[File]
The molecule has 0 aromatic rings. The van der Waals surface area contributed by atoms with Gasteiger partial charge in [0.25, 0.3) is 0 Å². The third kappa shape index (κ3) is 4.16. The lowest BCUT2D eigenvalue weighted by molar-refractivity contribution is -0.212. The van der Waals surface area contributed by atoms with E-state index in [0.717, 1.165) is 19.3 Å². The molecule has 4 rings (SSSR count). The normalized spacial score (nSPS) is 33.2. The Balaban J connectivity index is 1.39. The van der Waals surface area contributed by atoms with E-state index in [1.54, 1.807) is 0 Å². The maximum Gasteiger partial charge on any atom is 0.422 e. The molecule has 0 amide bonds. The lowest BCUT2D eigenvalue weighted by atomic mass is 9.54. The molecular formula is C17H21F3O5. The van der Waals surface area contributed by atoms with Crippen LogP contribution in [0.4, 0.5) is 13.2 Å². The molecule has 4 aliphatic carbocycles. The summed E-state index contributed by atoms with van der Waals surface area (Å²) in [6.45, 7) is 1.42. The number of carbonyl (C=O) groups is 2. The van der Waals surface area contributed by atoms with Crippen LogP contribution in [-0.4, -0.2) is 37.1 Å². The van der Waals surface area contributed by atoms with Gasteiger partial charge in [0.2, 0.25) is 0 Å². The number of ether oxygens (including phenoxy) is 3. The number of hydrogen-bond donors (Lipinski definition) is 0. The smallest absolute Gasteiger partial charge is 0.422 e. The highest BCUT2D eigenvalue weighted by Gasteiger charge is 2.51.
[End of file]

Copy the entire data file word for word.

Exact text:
The molecule has 0 aromatic rings. The van der Waals surface area contributed by atoms with Gasteiger partial charge in [0.25, 0.3) is 0 Å². The third kappa shape index (κ3) is 4.16. The lowest BCUT2D eigenvalue weighted by molar-refractivity contribution is -0.212. The van der Waals surface area contributed by atoms with E-state index in [0.717, 1.165) is 19.3 Å². The molecule has 4 rings (SSSR count). The normalized spacial score (nSPS) is 33.2. The Balaban J connectivity index is 1.39. The van der Waals surface area contributed by atoms with E-state index in [1.54, 1.807) is 0 Å². The maximum Gasteiger partial charge on any atom is 0.422 e. The molecule has 0 amide bonds. The lowest BCUT2D eigenvalue weighted by atomic mass is 9.54. The molecular formula is C17H21F3O5. The van der Waals surface area contributed by atoms with Crippen LogP contribution in [0.4, 0.5) is 13.2 Å². The molecule has 4 aliphatic carbocycles. The summed E-state index contributed by atoms with van der Waals surface area (Å²) in [6.45, 7) is 1.42. The number of carbonyl (C=O) groups is 2. The van der Waals surface area contributed by atoms with Crippen LogP contribution in [-0.4, -0.2) is 37.1 Å². The van der Waals surface area contributed by atoms with Gasteiger partial charge in [0.2, 0.25) is 0 Å². The number of ether oxygens (including phenoxy) is 3. The number of hydrogen-bond donors (Lipinski definition) is 0. The smallest absolute Gasteiger partial charge is 0.422 e. The highest BCUT2D eigenvalue weighted by Gasteiger charge is 2.51.